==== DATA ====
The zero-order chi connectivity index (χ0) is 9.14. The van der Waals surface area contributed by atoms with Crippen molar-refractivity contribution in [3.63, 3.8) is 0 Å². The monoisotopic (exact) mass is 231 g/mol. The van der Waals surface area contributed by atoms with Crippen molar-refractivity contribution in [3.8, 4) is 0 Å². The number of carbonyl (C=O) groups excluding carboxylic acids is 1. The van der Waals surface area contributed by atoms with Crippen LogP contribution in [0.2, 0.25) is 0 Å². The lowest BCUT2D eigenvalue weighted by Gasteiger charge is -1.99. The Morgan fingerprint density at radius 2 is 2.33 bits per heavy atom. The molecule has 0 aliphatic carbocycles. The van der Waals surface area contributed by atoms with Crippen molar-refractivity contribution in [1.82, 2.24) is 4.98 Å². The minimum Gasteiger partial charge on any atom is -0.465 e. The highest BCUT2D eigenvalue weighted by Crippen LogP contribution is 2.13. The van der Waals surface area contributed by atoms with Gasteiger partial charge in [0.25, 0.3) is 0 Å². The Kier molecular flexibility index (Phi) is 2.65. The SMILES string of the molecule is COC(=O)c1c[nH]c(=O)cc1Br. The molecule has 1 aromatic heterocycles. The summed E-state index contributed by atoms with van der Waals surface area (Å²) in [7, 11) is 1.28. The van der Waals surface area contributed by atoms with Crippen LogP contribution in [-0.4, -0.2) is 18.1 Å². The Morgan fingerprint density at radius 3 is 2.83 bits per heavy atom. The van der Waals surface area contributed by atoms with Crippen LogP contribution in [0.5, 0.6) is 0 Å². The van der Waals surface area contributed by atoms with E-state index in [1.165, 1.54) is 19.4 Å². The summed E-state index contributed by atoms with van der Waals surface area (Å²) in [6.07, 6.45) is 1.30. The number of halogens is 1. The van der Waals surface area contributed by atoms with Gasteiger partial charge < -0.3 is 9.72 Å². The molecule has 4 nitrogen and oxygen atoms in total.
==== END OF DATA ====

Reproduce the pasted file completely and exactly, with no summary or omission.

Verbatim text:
The zero-order chi connectivity index (χ0) is 9.14. The van der Waals surface area contributed by atoms with Crippen molar-refractivity contribution in [3.63, 3.8) is 0 Å². The monoisotopic (exact) mass is 231 g/mol. The van der Waals surface area contributed by atoms with Crippen molar-refractivity contribution in [3.8, 4) is 0 Å². The number of carbonyl (C=O) groups excluding carboxylic acids is 1. The van der Waals surface area contributed by atoms with Crippen LogP contribution in [0.2, 0.25) is 0 Å². The lowest BCUT2D eigenvalue weighted by Gasteiger charge is -1.99. The Morgan fingerprint density at radius 2 is 2.33 bits per heavy atom. The molecule has 0 aliphatic carbocycles. The van der Waals surface area contributed by atoms with Crippen molar-refractivity contribution in [1.82, 2.24) is 4.98 Å². The minimum Gasteiger partial charge on any atom is -0.465 e. The highest BCUT2D eigenvalue weighted by Crippen LogP contribution is 2.13. The van der Waals surface area contributed by atoms with Gasteiger partial charge in [0.25, 0.3) is 0 Å². The Kier molecular flexibility index (Phi) is 2.65. The SMILES string of the molecule is COC(=O)c1c[nH]c(=O)cc1Br. The molecule has 1 aromatic heterocycles. The summed E-state index contributed by atoms with van der Waals surface area (Å²) in [7, 11) is 1.28. The van der Waals surface area contributed by atoms with Crippen LogP contribution in [-0.4, -0.2) is 18.1 Å². The Morgan fingerprint density at radius 3 is 2.83 bits per heavy atom. The van der Waals surface area contributed by atoms with Crippen LogP contribution in [0.5, 0.6) is 0 Å². The van der Waals surface area contributed by atoms with E-state index in [1.165, 1.54) is 19.4 Å². The summed E-state index contributed by atoms with van der Waals surface area (Å²) in [6.07, 6.45) is 1.30. The number of halogens is 1. The van der Waals surface area contributed by atoms with Gasteiger partial charge < -0.3 is 9.72 Å². The molecule has 4 nitrogen and oxygen atoms in total.